Haman was a wealthy man, and because of his wealth – you see how little things have changed – King Achashverosh appointed Haman to the position of Prime Minister. Worse than that, after Haman was appointed, the King issued an order commanding everyone in the palace to bow down to Haman.

That’s where the trouble really started, that inane requirement to bow. Why? Because on his chest, Haman wore an image of the idol he worshiped. Which meant that Mordechai, the observant Jew, refused to bow to him. “I am a Jew,” Mordechai said, “I would never bow down to any human being wearing the image of a pagan idol on his chest.” (You see how we get this reputation for being a stiff-necked people.)

Haman was, of course, enraged. It wasn’t just that Mordechai refused to bow, either, it’s that these two men – Haman and Mordechai – had some history. This wasn’t the first time they’d clashed.

The animosity between them started several years earlier. Haman had been the lawyer, if you well, for a group of people who had tried to stop the rebuilding of the Temple. Mordechai, for his part, was representing the Jews. They were both going to Persia to argue their cases, and happened to leave on the journey on the same day.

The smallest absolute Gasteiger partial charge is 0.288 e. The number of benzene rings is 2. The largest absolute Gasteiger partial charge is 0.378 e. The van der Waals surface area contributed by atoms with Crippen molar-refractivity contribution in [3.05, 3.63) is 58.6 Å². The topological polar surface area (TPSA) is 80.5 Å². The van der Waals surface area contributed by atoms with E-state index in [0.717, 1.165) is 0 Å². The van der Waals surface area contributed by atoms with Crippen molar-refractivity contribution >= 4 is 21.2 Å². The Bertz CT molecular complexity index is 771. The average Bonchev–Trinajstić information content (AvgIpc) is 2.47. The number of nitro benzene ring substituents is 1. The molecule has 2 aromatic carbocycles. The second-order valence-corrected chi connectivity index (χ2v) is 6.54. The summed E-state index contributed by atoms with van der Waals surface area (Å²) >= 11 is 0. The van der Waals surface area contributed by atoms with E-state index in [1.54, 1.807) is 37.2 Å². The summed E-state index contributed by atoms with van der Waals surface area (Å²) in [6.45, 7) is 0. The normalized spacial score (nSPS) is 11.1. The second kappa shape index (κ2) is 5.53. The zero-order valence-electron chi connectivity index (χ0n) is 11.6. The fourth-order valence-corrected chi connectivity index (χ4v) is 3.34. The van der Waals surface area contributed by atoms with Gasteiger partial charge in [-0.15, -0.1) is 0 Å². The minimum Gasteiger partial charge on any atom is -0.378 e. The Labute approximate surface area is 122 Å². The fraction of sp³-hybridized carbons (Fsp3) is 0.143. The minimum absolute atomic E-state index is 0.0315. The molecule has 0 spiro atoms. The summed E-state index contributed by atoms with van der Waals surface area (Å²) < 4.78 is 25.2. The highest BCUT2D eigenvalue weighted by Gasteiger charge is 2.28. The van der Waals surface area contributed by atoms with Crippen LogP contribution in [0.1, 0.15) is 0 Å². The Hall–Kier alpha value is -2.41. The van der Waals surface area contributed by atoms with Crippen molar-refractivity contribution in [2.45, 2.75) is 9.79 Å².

Knowing they had to pass through a vast desert to reach Persia, where neither food nor water could be found, both packed provisions for the journey. But Haman, who lacked self control, ate all of his food at once, while Mordechai, the prudent little bunny, saved most of his. Within a very short time, Haman became very hungry and begged Mordechai to give him part of his food. He was starving, he said. He was dying.

At first Mordechai refused. Then he relented, on one condition: that Haman would agree to become Mordechai’s slave.

The starving Haman agreed. But because they were out there in the desert, they had no paper to record their contract. They wrote on the next best thing they had, the sole of Mordechai’s shoe.

AH – you see? We’re getting there!

On the sole of Mordechai’s shoe, Haman wrote: "I, Haman the Agagite, have sold myself to Mordechai as his slave in consideration of bread."